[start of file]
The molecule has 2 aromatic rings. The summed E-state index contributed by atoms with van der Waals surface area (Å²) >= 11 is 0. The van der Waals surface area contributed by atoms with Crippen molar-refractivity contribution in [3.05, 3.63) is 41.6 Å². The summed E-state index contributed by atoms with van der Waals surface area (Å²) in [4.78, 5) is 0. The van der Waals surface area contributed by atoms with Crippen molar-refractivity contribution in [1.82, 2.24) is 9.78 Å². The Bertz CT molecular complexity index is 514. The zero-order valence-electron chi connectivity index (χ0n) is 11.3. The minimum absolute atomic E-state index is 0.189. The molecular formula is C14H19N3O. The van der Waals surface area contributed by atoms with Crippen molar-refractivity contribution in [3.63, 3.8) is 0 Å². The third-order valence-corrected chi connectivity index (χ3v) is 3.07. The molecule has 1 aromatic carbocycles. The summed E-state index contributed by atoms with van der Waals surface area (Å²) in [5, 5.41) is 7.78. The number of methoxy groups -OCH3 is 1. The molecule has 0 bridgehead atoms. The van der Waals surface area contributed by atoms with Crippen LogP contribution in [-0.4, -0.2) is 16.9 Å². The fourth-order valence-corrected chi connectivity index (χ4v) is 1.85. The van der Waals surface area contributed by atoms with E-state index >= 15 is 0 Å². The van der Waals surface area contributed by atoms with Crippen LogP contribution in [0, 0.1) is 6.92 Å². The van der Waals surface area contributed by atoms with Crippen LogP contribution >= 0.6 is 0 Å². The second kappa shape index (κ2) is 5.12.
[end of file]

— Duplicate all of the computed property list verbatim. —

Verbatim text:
The molecule has 2 aromatic rings. The summed E-state index contributed by atoms with van der Waals surface area (Å²) >= 11 is 0. The van der Waals surface area contributed by atoms with Crippen molar-refractivity contribution in [3.05, 3.63) is 41.6 Å². The summed E-state index contributed by atoms with van der Waals surface area (Å²) in [4.78, 5) is 0. The van der Waals surface area contributed by atoms with Crippen molar-refractivity contribution in [1.82, 2.24) is 9.78 Å². The Bertz CT molecular complexity index is 514. The zero-order valence-electron chi connectivity index (χ0n) is 11.3. The minimum absolute atomic E-state index is 0.189. The molecular formula is C14H19N3O. The van der Waals surface area contributed by atoms with Crippen molar-refractivity contribution in [3.63, 3.8) is 0 Å². The third-order valence-corrected chi connectivity index (χ3v) is 3.07. The molecule has 1 aromatic carbocycles. The summed E-state index contributed by atoms with van der Waals surface area (Å²) in [5, 5.41) is 7.78. The number of methoxy groups -OCH3 is 1. The molecule has 0 bridgehead atoms. The van der Waals surface area contributed by atoms with Crippen LogP contribution in [-0.4, -0.2) is 16.9 Å². The fourth-order valence-corrected chi connectivity index (χ4v) is 1.85. The van der Waals surface area contributed by atoms with E-state index >= 15 is 0 Å². The van der Waals surface area contributed by atoms with Crippen LogP contribution in [0, 0.1) is 6.92 Å². The van der Waals surface area contributed by atoms with Crippen LogP contribution >= 0.6 is 0 Å². The second kappa shape index (κ2) is 5.12.